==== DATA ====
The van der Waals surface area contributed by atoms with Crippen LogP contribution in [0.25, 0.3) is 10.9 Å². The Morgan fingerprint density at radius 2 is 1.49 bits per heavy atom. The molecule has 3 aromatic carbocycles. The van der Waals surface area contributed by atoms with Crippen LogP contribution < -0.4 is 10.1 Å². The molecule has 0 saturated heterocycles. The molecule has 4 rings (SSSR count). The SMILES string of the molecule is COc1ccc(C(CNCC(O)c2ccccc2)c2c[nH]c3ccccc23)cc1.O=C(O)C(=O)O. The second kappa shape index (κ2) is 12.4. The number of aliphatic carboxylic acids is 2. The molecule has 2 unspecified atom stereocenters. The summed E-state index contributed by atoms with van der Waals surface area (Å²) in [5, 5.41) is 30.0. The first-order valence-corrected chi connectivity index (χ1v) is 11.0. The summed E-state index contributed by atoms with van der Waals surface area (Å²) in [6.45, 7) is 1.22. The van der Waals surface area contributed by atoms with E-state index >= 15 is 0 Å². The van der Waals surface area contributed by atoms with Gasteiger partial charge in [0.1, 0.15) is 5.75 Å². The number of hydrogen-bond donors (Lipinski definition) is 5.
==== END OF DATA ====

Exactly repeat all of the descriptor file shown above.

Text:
The van der Waals surface area contributed by atoms with Crippen LogP contribution in [0.25, 0.3) is 10.9 Å². The Morgan fingerprint density at radius 2 is 1.49 bits per heavy atom. The molecule has 3 aromatic carbocycles. The van der Waals surface area contributed by atoms with Crippen LogP contribution < -0.4 is 10.1 Å². The molecule has 0 saturated heterocycles. The molecule has 4 rings (SSSR count). The SMILES string of the molecule is COc1ccc(C(CNCC(O)c2ccccc2)c2c[nH]c3ccccc23)cc1.O=C(O)C(=O)O. The second kappa shape index (κ2) is 12.4. The number of aliphatic carboxylic acids is 2. The molecule has 2 unspecified atom stereocenters. The summed E-state index contributed by atoms with van der Waals surface area (Å²) in [5, 5.41) is 30.0. The first-order valence-corrected chi connectivity index (χ1v) is 11.0. The summed E-state index contributed by atoms with van der Waals surface area (Å²) in [6.45, 7) is 1.22. The van der Waals surface area contributed by atoms with E-state index >= 15 is 0 Å². The van der Waals surface area contributed by atoms with Gasteiger partial charge in [0.1, 0.15) is 5.75 Å². The number of hydrogen-bond donors (Lipinski definition) is 5.